Clarion Write-a-Thon

It’s that time of the year again.  Summer has landed.  The child is trying to be lazy and I’m trying to keep him occupied so he doesn’t drive me insane.  And the annual Clarion Write-a-Thon is fast approaching.

Short version: My goal this year is the same as last’s.  Two submissions a week.  This year has not been a good year for submitting for me, despite my upcoming story on Escape Pod.(Stay tuned mid July for the link to “Spectrum of Acceptance.”)  This is my chance to kick things back into gear and help out my fellow writers.

Long version: Clarion Workshop has been helping writers step up their writing since 1968.  It’s a six-week program at the University of California, San Diego.

I know several alumni of the program but I didn’t get to witness how much the workshop changes a writer until I watched Marie Vibbert transform. In the course of one summer she evolved from a writer who sometimes publishes her short stories to someone who seems to have a story coming out every month, sometimes weekly.

Like all things in my writing career, I endeavor to draft after Marie, letting her pick the best path.  But, Clarion tuition is out of my reach.  There, again, Marie has given me the best path.  Apply for a Clarion scholarship.  Those scholarships are funded through fundraising, such as [drum roll please] the Write-a-Thon.

Right now, even with a scholarship, it’s unlikely I’ll be able to afford to go in the next few years.  For now, I fund raise to make the opportunity available to others.  Help me help them – and eventually myself.  So, click through and support me! Do it today.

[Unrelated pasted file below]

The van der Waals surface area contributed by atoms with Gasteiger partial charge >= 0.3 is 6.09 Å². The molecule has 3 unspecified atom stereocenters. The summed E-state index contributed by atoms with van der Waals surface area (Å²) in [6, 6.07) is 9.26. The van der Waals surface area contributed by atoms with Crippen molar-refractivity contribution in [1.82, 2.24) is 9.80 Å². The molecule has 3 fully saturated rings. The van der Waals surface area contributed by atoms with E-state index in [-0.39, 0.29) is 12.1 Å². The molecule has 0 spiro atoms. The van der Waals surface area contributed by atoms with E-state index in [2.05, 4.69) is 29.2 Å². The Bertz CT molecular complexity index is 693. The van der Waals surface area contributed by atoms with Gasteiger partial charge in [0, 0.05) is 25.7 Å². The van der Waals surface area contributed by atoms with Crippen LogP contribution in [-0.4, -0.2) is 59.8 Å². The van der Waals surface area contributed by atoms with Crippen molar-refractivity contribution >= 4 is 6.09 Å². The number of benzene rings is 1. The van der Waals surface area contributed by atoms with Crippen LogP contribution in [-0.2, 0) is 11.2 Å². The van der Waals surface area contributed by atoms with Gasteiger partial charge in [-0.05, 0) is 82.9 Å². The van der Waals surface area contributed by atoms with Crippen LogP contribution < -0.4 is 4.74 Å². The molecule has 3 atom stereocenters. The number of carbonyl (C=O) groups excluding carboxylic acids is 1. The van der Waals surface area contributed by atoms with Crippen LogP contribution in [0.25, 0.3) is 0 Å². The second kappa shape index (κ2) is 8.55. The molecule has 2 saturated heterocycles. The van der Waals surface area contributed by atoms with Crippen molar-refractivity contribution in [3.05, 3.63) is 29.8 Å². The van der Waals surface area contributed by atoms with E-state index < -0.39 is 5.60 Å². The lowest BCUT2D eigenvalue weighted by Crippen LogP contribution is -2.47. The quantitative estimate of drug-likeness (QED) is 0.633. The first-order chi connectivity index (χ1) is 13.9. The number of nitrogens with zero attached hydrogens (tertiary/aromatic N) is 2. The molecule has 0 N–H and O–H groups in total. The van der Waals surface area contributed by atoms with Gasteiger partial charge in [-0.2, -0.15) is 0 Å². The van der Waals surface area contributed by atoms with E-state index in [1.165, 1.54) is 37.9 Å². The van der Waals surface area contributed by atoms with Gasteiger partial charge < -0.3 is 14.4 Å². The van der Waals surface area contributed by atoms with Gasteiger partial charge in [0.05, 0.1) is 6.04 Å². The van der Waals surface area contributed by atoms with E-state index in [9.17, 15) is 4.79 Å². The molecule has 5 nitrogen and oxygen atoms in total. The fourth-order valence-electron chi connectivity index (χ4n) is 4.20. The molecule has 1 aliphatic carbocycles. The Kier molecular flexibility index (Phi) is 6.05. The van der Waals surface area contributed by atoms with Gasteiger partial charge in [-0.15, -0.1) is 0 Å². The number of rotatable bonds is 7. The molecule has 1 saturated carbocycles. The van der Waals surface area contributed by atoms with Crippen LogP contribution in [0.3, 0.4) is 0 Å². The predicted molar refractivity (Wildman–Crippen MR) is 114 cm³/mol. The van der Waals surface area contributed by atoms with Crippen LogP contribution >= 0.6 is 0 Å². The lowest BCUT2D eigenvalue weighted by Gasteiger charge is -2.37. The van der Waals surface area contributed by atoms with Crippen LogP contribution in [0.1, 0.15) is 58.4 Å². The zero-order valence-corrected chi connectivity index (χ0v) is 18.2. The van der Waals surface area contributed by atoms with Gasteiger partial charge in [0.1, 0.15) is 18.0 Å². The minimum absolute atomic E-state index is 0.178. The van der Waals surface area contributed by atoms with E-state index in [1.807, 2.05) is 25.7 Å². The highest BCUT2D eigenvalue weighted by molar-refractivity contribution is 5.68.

Are you a writer?  You don’t need to be published or aspiring to go to Clarion to help support your fellow writers.  Come join me in the Write-a-Thon.


What We Call Technology

Through the 20th century the suffix “tron” was slapped on anything technologically advanced.  It really started in 1904 when the first vacuum tube was dubbed the kenotron but popped up in words like cyclotron.  And why not.  “tron” means tool. If something was sufficiently advanced, or you wanted people to think it was advanced, you slapped “tron” on the end.  My fifth grade teacher had in her classroom an educational game from the 1950’s called the Encyclotron.  I would love to show you a picture but several Google searches turned up nothing.  The Encyclotron is lost to the world.

Growing up in the 1980’s it felt like the word “cyber” was a prefix to everything.  As a teen I yearned to shrug off my “meat suit” and escape to cyberspace and have lots of risk free cybersex while my body sat in a cybercafe, perhaps getting a message from a cyborg.

Then came the “i” craze started with the iPod in 2001 when everything new and advanced had to be linked to the Internet.  How did you tell if something was on the Internet?  Well you put an “i” in front.  Followed shortly after with using “Me” and “My” as a prefix to indicate things that could be personalized.  Oh, and some where before the “i” craze was the “e” for electronic.  You went to the eStore, for example.

Virtual has bounced around a good deal. Virtual, which in the middle-ages meant manly, has come to mean not physical.  Virtual reality has replaced cyberspace.  I now dream of shrugging off my “meat suit” and having virtual sex in virtual reality.  Not much has changed, just the word.

All these are signals, to let people know how fancy, new, and advanced things are.  I’m writing this on a website so perhaps it is a Virtual iLiterarytron or an eCyberjournal.  You hardly notice the silliness of the trends until they are nearly gone and it pops up in an unexpected place.  Cyber-Monday has stuck, like Cyberpunk, but cybersex has slipped away like my youth.